Sunseeker 101 Sport Yacht review: More than meets the eye – from the archive

Anything, and we mean anything, goes on board Sunseeker’s new 101 Sport Yacht – the only constant is the sleek exterior, Alan Harper steps aboard two very different models to get a feel for the latest offering.

One glance at the sleek new sports machine that is the Sunseeker 101 Sport Yacht tells you exactly what you’re getting. Or do you? A fast, hot-handling superyacht, with edgy styling inside and out? Well, yes, if you want. But if you would prefer a more relaxed, sophisticated gentleman’s express it could be that too – or a roomy family cruiser with comfortable accommodation, wide-open deck spaces and plenty of toys and tenders.

There’s no getting away from the fact that the 101 Sport Yacht looks like a Sunseeker should look – like it’s doing 50 knots still tied to the quay – but looks are only the start. Because once over 100ft overall, Sunseeker customers can take advantage of the shipyard’s Bespoke design office to completely customise their yachts.

So although in most respects a production yacht, the 101’s interior can be modified to express the exact wishes of the owner – and thanks to a choice of engine installations you can opt to make it either a mild-mannered cruising yacht or a fullblooded performance machine.

No-one has yet taken the plunge with the triple-engined version, but we caught up with Sandy on a bright summer’s day in Cannes, the second 101 Sport Yacht off the line, and were also given a private view of the first 101’s spectacular interior. In terms of taste, character and sensibility the two yachts could hardly be more different.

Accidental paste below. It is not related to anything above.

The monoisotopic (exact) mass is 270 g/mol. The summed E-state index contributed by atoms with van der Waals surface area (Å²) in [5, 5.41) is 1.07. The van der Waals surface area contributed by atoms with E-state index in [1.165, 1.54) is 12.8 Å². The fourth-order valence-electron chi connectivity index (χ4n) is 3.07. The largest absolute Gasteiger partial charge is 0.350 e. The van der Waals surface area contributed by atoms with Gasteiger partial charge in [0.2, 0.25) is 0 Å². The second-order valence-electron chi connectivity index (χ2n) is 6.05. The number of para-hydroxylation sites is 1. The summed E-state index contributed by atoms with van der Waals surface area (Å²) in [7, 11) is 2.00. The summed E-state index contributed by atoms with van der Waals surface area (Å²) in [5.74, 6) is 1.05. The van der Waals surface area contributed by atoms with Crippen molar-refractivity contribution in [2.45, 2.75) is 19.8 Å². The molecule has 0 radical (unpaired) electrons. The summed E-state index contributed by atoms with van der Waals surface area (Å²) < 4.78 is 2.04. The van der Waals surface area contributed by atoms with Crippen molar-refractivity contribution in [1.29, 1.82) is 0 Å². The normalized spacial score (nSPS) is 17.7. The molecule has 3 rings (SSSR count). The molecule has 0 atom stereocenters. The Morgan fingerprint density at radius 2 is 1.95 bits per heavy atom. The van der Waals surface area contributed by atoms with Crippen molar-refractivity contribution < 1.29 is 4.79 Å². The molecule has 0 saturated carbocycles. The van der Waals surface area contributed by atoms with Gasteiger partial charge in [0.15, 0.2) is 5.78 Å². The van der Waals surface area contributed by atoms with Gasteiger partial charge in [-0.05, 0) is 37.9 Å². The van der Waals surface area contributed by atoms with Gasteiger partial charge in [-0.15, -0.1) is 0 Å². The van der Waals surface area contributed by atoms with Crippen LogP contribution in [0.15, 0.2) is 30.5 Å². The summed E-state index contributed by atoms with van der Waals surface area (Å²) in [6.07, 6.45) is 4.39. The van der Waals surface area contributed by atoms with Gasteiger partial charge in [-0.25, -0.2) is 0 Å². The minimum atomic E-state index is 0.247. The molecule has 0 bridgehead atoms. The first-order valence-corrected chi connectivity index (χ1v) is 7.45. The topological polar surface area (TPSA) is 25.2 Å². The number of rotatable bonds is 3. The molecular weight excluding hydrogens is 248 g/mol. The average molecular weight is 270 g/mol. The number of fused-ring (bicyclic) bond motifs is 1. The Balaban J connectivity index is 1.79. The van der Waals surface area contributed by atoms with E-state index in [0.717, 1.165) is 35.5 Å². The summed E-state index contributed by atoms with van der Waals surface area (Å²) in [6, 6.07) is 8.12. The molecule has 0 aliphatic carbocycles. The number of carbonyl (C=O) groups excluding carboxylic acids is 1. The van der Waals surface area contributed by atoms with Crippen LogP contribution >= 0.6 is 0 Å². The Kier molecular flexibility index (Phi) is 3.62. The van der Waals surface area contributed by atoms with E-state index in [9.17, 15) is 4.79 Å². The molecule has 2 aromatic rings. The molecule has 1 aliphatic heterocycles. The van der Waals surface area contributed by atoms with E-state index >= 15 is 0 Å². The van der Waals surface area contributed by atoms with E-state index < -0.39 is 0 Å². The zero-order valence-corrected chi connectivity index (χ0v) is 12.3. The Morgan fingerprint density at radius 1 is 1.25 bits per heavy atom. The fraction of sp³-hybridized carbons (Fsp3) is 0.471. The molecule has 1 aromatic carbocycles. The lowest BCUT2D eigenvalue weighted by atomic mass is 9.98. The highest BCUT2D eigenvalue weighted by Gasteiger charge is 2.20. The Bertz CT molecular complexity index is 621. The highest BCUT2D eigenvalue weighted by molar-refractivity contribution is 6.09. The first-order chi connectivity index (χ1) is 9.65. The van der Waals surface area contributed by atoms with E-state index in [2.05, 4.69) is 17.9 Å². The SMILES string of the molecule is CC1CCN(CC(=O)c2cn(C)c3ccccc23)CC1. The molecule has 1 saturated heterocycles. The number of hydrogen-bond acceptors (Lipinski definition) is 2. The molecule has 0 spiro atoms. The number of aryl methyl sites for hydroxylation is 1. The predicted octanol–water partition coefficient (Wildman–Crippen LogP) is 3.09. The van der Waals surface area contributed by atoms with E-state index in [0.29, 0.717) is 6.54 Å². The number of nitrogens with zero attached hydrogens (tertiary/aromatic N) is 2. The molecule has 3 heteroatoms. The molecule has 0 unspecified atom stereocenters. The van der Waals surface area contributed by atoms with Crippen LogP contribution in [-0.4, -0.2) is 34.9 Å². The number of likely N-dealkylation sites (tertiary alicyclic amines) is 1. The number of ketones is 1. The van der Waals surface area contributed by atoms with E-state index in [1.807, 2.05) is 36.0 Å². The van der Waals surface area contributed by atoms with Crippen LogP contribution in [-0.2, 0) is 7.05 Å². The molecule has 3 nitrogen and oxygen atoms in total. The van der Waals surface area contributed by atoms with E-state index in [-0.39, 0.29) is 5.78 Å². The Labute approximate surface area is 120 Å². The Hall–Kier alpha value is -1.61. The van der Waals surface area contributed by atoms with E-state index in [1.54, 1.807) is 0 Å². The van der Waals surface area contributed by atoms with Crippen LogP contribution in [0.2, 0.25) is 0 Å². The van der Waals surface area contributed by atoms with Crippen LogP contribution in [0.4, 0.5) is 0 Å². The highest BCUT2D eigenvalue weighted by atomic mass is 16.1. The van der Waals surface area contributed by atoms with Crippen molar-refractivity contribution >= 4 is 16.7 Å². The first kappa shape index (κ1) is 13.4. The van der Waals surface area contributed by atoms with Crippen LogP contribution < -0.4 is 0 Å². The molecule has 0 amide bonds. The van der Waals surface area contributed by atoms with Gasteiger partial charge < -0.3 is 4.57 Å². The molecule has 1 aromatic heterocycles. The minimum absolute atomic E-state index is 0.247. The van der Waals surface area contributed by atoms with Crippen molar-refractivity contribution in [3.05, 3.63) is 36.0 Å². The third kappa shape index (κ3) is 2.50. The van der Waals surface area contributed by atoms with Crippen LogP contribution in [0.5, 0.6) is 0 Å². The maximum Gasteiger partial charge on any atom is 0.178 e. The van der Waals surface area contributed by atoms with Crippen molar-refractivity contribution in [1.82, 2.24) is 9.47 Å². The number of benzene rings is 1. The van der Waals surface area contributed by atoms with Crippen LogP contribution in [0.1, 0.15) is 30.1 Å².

Sunseeker 101 Sport Yacht’s interior

Stepping out of the midday glare it took a while to adjust to the cool and welcoming shade of Sandy’s interior. Her decor is calmly stated and undemonstrative, though not without character.

Dark and smooth walnut veneers on the cabinets and bulkheads provide both textural and tonal contrasts to the deep grain of the stained oak floors, which have an almost rustic appeal – far from the smoothly bland modernism which the 101’s sharp exterior styling might lead the unwary to assume.

Light floods in not only through the side windows but also from above the helm Photo: Andy Cahill

The sideboard along the starboard side is capped by a long and heavy-looking slab of veined marble. Light cream upholstery helps to delineate the living spaces from these dense, shaded tones, and although pleasantly gloomy when you first venture in, in fact her main deck is generously sunlit thanks not only to large saloon windows but also to fixed glass panels over the helm station, which can be shaded with blinds.

Three of the four sections of the cockpit bulkhead also slide across, opening the whole area up to enjoy the view and the breeze, with the cockpit shaded by an expansive unfurling bimini.

The lower deck is dominated by the full-beam master suite amidships, with its big windows (though not perhaps quite as big as those bold hull glazing would have you believe), a huge shower compartment, a substantial walk-in wardrobe and a king-size bed. Headroom in all the cabins is at least 6ft 6in (1.98m).

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The VIP cannot compete with the master for space, but in all other respects it’s a luxurious and comfortable cabin, which can also offer a walk-in wardrobe, a dressing table and a roomy head compartment.